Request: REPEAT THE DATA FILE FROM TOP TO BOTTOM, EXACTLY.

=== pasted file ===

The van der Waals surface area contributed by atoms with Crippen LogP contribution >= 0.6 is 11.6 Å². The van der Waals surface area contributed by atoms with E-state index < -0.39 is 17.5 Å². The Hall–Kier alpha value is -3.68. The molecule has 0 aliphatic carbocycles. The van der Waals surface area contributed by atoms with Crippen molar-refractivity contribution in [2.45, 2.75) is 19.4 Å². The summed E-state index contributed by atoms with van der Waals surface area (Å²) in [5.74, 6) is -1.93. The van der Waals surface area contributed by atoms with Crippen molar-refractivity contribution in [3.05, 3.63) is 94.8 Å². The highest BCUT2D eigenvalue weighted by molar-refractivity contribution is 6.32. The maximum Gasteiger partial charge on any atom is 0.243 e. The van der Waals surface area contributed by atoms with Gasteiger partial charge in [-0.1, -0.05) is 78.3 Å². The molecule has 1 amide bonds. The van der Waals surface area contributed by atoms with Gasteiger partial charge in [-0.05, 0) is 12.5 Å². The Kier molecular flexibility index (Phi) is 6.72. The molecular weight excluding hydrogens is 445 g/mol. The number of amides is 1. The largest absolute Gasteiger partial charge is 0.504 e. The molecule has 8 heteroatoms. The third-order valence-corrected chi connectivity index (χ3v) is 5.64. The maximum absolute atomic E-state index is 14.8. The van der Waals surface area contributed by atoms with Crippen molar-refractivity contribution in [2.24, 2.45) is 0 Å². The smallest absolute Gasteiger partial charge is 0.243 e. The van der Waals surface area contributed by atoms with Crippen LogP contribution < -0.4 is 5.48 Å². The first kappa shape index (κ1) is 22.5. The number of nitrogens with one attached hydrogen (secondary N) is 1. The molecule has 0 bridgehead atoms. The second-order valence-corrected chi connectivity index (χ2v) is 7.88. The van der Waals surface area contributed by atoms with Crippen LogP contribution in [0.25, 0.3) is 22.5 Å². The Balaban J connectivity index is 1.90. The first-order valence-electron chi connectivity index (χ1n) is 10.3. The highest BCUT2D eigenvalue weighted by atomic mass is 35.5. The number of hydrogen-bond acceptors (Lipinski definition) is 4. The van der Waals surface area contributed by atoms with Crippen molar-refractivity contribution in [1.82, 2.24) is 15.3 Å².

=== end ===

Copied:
The van der Waals surface area contributed by atoms with Crippen LogP contribution >= 0.6 is 11.6 Å². The van der Waals surface area contributed by atoms with E-state index < -0.39 is 17.5 Å². The Hall–Kier alpha value is -3.68. The molecule has 0 aliphatic carbocycles. The van der Waals surface area contributed by atoms with Crippen molar-refractivity contribution in [2.45, 2.75) is 19.4 Å². The summed E-state index contributed by atoms with van der Waals surface area (Å²) in [5.74, 6) is -1.93. The van der Waals surface area contributed by atoms with Crippen molar-refractivity contribution in [3.05, 3.63) is 94.8 Å². The highest BCUT2D eigenvalue weighted by molar-refractivity contribution is 6.32. The maximum Gasteiger partial charge on any atom is 0.243 e. The van der Waals surface area contributed by atoms with Gasteiger partial charge in [-0.1, -0.05) is 78.3 Å². The molecule has 1 amide bonds. The van der Waals surface area contributed by atoms with Gasteiger partial charge in [-0.05, 0) is 12.5 Å². The Kier molecular flexibility index (Phi) is 6.72. The molecular weight excluding hydrogens is 445 g/mol. The number of amides is 1. The largest absolute Gasteiger partial charge is 0.504 e. The molecule has 8 heteroatoms. The third-order valence-corrected chi connectivity index (χ3v) is 5.64. The maximum absolute atomic E-state index is 14.8. The van der Waals surface area contributed by atoms with Crippen molar-refractivity contribution in [2.24, 2.45) is 0 Å². The smallest absolute Gasteiger partial charge is 0.243 e. The van der Waals surface area contributed by atoms with Crippen LogP contribution < -0.4 is 5.48 Å². The first kappa shape index (κ1) is 22.5. The number of nitrogens with one attached hydrogen (secondary N) is 1. The molecule has 0 bridgehead atoms. The second-order valence-corrected chi connectivity index (χ2v) is 7.88. The van der Waals surface area contributed by atoms with Crippen LogP contribution in [0.25, 0.3) is 22.5 Å². The Balaban J connectivity index is 1.90. The first-order valence-electron chi connectivity index (χ1n) is 10.3. The highest BCUT2D eigenvalue weighted by atomic mass is 35.5. The number of hydrogen-bond acceptors (Lipinski definition) is 4. The van der Waals surface area contributed by atoms with Crippen molar-refractivity contribution in [1.82, 2.24) is 15.3 Å².